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Casting Kris Kristofferson as Dr. Becker
For the role of the well-intentioned but implacable Dr. Becker, a man disillusioned by years of treating the mentally ill, Director John Maybury turned to Kris Kristofferson. "To me, Kris is an all-American hero," Maybury says. "He's a great country-and-western singer, a brilliant actor who's appeared in some amazing films and, in a way, post-Johnny Cash's death, he has almost segued into that position as a very important American voice."

Maybury was especially pleased by the way Kristofferson's iconic masculinity played off of Brody's edgier screen persona. "In a parallel universe, Kris would be the hero and Adrien would be the baddie," observes Maybury. "So the casting was a balance thing. Once I had Adrien in place, Kris made absolute sense as Becker."

Kristofferson welcomed the opportunity to explore the different layers of what could have been written as a stock character. "I read the script and felt that I could bring to the role of Becker a realization from the audience that the man wasn't simply a villain," he says. "I can identify with his desire to help people, and I can understand how he has been beaten down by the system and the circumstances under which he works. I wanted him to be three-dimensional. There are very few totally evil people, although some people are undoubtedly more evil than others. A character is more interesting if he has more than one side, and that is what I hope I have given Becker."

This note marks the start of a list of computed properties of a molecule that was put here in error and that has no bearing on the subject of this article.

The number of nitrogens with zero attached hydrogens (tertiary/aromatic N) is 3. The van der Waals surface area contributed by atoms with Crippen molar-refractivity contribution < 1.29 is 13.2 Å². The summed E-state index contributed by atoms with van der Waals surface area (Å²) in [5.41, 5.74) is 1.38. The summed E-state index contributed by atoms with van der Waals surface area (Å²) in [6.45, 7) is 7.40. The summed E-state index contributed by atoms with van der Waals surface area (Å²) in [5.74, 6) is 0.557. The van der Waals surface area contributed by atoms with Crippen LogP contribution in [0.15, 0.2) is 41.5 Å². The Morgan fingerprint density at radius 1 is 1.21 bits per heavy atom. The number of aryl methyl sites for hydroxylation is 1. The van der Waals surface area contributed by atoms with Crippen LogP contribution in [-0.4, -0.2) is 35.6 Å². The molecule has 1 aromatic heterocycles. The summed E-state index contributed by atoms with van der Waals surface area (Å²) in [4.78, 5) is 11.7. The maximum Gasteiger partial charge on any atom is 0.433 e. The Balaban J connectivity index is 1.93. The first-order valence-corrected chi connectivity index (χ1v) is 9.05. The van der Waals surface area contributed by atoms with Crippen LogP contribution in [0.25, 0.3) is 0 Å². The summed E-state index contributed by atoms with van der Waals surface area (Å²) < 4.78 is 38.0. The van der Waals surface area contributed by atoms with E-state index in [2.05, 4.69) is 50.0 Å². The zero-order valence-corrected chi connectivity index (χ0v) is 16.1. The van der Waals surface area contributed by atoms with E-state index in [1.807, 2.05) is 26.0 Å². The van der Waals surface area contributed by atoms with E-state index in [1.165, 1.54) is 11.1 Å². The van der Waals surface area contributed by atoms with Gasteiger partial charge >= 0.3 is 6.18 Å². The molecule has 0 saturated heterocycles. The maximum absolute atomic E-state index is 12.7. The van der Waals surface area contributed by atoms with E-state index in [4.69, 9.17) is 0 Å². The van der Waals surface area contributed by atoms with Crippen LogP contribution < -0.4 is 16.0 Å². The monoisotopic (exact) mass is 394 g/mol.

Assessing Becker's conflicted nature, Kristofferson says, "He was an idealist to begin with, but most of the ideals he brought to the job, thinking he was going to be able to cure people, have been worn away. He hopes he can help Starks, though experience tells him that the man has gotten away with murder. He thinks that Starks is a liar who remembers what he has done. But Becker retains an element of hope, right up to the point at which they kick him out of the hospital."

The experience of making The Jacket reinforced Kristofferson's empathy for those who work in the mental-health field. "I wonder if the job attracts people who may be a little nuts themselves, or if they are affected by the environment," he says. "Access to medication causes a lot of doctors to succumb to temptation, and the pain that Becker is around every day would lead him in that direction. I can understand that, being in the music business, where a lot of people use that same medication. Watching documentaries in preparation for the role, I noticed that it is sometimes hard to tell the patients from the doctors. It's not a job I would care to have for any longer than the duration of making this film."

But as emotionally draining as the film could be at times, Kristofferson relished the opportunity to work with Maybury. "John creates a great working atmosphere; it feels like an ensemble cast," he says. "I've been lucky enough to work with a lot of good directors-Sam Peckinpah, Martin Scorsese, and John Sayles, for example-and I know the atmosphere begins at the top and is reflected in the whole outfit. This has been a very good set all round."



This film information was taken from the film's Official Production Notes.

This film is rated R for violence, language and brief sexuality/nudity.





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